Before I even realised I was interested in journalism, one of my favourite series was a little show on the ABC called Media Watch. I loved (and still love) its integrity, fact checking and even-handed approach to complex issues. But most of all I love how it holds accountable the media industry in Australia, exposing falsehoods and analysing the news coverage of the week.

My only criticism of the series is that it should be longer. Fifteen minutes each week is never enough!

Given the role of the media and its power to influence society for good or malevolent ends there is a strong need for more journalism like Media Watch. Especially in a country like Australia where the news media is concentrated in the hands of so few – where massive corporations like News Corp Australia own most of the news media.

One of my favourite quotes from the classic graphic novel Watchmen written by Alan Moore is:

“Quis custodiet ipsos custodes? – Who watches the watchmen?”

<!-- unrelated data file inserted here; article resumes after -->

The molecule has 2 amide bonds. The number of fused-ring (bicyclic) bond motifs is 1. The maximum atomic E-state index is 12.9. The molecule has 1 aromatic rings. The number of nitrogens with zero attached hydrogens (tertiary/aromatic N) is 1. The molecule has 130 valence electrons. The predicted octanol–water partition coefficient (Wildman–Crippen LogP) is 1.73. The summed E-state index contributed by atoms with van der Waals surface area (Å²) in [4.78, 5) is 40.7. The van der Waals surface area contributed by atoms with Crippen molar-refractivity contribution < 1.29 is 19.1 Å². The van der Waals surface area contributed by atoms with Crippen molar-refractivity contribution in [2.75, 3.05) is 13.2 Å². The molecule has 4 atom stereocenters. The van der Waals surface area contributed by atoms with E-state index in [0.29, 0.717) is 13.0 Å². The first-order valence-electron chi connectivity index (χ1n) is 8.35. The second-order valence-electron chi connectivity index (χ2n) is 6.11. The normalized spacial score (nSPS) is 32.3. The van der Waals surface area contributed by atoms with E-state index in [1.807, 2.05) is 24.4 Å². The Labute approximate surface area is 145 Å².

Alan Moore was inspired to use Quis custodiet ipsos custodes? from the Latin phrase found in the work of the Roman poet Juvenal from his Satires (Satire VI, lines 347–348). It is literally translated as “Who will guard the guards themselves?”, though it is also known by variant translations. This phrase is used generally to consider the embodiment of the philosophical question as to how power can be held to account.

Not only is the quote relevant to the news media’s influence on society as the fourth estate but the necessity of the media to carry out its responsibility to protect democracy by providing information to the masses and keeping those in power accountable.

There is a real need for more journalism programs like Media Watch to keep those in power honest. There is also a need for more diverse, quality journalism outlets in Australia due to much of commercial news’ disappointing performance in undertaking this “watchmen” role.

Friendlyjordies is one of my favourite Australian news and satire youtube channels. He summarises the quite depressing state of the Australian media landscape accurately in the following three videos:

Given that all of us here studying journalism take this ethical responsibility seriously I’d recommend everyone check out his channel and either read Noam Chomsky’s book “Manufacturing Consent” or watch the documentary.